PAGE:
Bloomberg Anywhere Remote Login Bloomberg Terminal Demo Request


Connecting decision makers to a dynamic network of information, people and ideas, Bloomberg quickly and accurately delivers business and financial information, news and insight around the world.


Financial Products

Enterprise Products


Customer Support

  • Americas

    +1 212 318 2000

  • Europe, Middle East, & Africa

    +44 20 7330 7500

  • Asia Pacific

    +65 6212 1000


Industry Products

Media Services

Follow Us

Bloomberg Customers

Businessweek Archives

Let's Levitate That Bottom Line

In Business This Week


What would Lenin say? And what about Lennon? Maharishi Mahesh Yogi, advocate of Transcendental Meditation and guru to the Beatles, on Mar. 6 opened a business school in the heart of Moscow. Called Maharishi Vedic University, the school's aim is to teach budding industrialists His Holiness' theory of Vedic science, which emphasizes mind-clearing meditation and reliance on spontaneity. Typical courses at Moscow's Vedic University and its sister schools in Iowa, The Netherlands, and India? The Science of Creative Intelligence and Yogic Flying--a class in levitation. The Maharishi, who still wears his white robe and his beard, says his graduates will make better managers because their minds will be "wide-angle lenses which incorporate a wider horizon and bigger reality." That apparently sounds great to 300 Muscovites, who have paid the tuition of 900 rubles--the equivalent of one month's salary. Ommmmm.Edited by Deidre A. DepkeReturn to top


Saving up for your kid's college education? You may be in line for an expanded tax break. One provision in the Senate's proposed tax bill would make earnings on Series EE U.S. Savings Bonds free of federal taxes, so long as the interest is used to pay educational expenses. Now, Series EE interest is excluded only for families earning less than $90,000, and only when applied to the immediate family's schooling. That means grandparents, for instance, can't use the money to educate a grandchild. The break is no sure bet: President Bush may veto the bill.Edited by Deidre A. DepkeReturn to top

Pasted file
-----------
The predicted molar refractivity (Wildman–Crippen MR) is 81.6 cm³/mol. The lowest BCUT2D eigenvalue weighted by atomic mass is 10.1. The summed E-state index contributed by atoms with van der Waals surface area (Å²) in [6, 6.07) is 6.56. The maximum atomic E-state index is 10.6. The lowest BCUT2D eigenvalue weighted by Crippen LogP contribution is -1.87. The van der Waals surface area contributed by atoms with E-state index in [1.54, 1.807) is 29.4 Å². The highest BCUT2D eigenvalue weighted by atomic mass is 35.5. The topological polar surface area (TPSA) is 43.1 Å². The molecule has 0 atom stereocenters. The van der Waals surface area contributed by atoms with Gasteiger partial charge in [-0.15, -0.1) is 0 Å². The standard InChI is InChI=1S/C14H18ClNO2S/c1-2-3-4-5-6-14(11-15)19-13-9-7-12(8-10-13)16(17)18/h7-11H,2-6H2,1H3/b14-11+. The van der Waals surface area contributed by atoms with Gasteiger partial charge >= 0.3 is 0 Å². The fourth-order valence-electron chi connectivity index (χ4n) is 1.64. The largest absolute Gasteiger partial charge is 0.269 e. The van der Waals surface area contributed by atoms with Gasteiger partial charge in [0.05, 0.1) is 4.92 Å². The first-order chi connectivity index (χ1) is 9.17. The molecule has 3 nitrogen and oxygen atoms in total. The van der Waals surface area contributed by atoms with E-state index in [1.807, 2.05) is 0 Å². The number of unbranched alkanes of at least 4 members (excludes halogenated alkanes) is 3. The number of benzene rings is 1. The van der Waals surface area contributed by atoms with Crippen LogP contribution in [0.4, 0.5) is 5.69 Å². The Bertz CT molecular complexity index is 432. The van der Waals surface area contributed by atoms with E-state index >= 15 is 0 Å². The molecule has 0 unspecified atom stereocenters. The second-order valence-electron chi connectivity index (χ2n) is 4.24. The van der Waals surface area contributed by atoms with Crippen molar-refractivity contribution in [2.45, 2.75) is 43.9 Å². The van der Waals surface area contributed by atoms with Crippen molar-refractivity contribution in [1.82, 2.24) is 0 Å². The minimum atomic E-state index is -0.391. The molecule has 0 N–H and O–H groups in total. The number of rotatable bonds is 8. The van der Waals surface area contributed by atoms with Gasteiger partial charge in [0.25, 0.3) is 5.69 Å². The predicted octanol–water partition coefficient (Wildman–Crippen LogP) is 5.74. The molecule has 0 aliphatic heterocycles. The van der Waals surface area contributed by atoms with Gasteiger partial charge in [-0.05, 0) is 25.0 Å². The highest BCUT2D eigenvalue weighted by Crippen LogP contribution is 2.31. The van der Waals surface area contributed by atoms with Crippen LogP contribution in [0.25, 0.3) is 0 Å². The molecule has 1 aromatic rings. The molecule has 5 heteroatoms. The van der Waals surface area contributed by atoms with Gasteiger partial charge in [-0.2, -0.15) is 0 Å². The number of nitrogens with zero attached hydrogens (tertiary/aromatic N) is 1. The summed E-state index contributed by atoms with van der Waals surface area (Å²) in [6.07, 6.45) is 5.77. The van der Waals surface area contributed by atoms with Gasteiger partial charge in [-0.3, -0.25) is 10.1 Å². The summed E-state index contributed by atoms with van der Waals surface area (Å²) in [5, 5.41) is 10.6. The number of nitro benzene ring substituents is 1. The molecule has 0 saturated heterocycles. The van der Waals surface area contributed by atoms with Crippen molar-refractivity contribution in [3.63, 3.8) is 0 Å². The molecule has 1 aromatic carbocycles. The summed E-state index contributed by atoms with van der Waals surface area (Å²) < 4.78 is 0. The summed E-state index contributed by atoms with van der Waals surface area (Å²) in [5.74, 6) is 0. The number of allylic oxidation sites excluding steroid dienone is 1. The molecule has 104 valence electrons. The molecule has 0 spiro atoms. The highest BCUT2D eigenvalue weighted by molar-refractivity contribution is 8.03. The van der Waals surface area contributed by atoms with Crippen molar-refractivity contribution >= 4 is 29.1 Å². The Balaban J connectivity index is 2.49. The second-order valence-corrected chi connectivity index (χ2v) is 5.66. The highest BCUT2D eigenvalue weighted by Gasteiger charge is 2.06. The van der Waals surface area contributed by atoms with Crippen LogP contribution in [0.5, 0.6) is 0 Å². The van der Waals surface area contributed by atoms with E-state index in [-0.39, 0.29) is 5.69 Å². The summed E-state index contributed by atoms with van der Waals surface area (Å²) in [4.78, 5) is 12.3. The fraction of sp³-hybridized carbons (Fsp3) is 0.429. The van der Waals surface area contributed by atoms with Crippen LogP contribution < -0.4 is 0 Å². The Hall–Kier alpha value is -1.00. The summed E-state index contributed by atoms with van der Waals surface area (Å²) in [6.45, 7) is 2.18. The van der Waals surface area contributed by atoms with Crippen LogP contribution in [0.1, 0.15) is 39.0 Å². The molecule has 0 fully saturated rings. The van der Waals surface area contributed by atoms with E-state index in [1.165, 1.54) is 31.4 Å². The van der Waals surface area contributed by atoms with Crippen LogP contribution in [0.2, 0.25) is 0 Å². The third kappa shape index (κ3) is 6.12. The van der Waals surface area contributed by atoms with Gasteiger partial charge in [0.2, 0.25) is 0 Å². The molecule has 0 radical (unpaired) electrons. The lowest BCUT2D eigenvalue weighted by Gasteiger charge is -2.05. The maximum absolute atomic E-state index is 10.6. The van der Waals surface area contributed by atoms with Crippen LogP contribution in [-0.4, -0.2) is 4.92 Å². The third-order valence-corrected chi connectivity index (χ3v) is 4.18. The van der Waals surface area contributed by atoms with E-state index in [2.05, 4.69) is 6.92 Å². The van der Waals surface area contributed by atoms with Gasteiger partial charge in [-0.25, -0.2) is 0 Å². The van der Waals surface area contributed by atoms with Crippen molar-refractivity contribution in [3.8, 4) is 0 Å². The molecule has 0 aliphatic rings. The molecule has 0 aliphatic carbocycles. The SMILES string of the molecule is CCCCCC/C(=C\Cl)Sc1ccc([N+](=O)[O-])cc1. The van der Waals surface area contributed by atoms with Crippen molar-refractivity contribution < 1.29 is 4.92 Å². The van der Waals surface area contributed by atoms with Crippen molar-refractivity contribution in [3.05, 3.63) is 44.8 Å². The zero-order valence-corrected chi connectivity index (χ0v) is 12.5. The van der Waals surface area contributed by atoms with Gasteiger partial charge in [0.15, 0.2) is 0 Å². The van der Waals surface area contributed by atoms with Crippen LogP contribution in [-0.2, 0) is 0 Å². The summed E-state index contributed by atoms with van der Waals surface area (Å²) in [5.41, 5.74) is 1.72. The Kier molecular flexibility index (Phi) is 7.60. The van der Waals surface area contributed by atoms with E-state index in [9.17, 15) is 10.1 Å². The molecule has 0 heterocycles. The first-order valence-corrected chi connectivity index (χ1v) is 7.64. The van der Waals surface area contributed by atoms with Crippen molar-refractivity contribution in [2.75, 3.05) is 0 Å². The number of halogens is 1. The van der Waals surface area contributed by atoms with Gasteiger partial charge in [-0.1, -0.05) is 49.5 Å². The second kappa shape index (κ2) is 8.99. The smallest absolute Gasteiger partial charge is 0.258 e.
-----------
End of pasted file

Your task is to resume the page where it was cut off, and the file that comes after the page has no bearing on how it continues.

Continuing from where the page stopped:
It's no secret that IBM has big troubles in the PC market. Its sales last year fell 11.8%, contributing to the company's $564 million loss. And competing PC makers have shaved profit margins paper-thin. To come back, IBM has several new marketing approaches in the works. In Europe, it's setting up a subsidiary to resell Asian-made PC clones, which yield fatter margins than those IBM makes itself. IBM actually has been reselling PC clones in Asia since 1991, through a Singapore-based joint venture. Back home, meanwhile, the company is set on Mar. 18 to unveil a new 800-number "technical support" line that IBM PC customers can call for free advice about either hardware or software. Most such services carry a charge.Edited by Deidre A. DepkeReturn to top


Faced with declining Pentagon budgets, defense giant McDonnell Douglas wants to diversify from fighter aircraft and missiles into bullets--bullet trains, that is. Top defense gun McDonnell is considering developing what it calls a Highspeed Aero-assisted Magnetic Levitation Elevated Transport--HAMLET, for short. The trains could ferry passengers between cities or airports at up to 300 miles an hour. The high-tech trains are just one of several new commercial projects McDonnell is considering, including developing a sophisticated paint removal system and finding new uses for the composite materials used in aircraft skins. McDonnell's combat aircraft unit has cut 8,000 workers in the past 18 months. Another 3,000 employees will run out of work later this year as McDonnell's F-15 fighter contract nears completion.Edited by Deidre A. DepkeReturn to top

blog comments powered by Disqus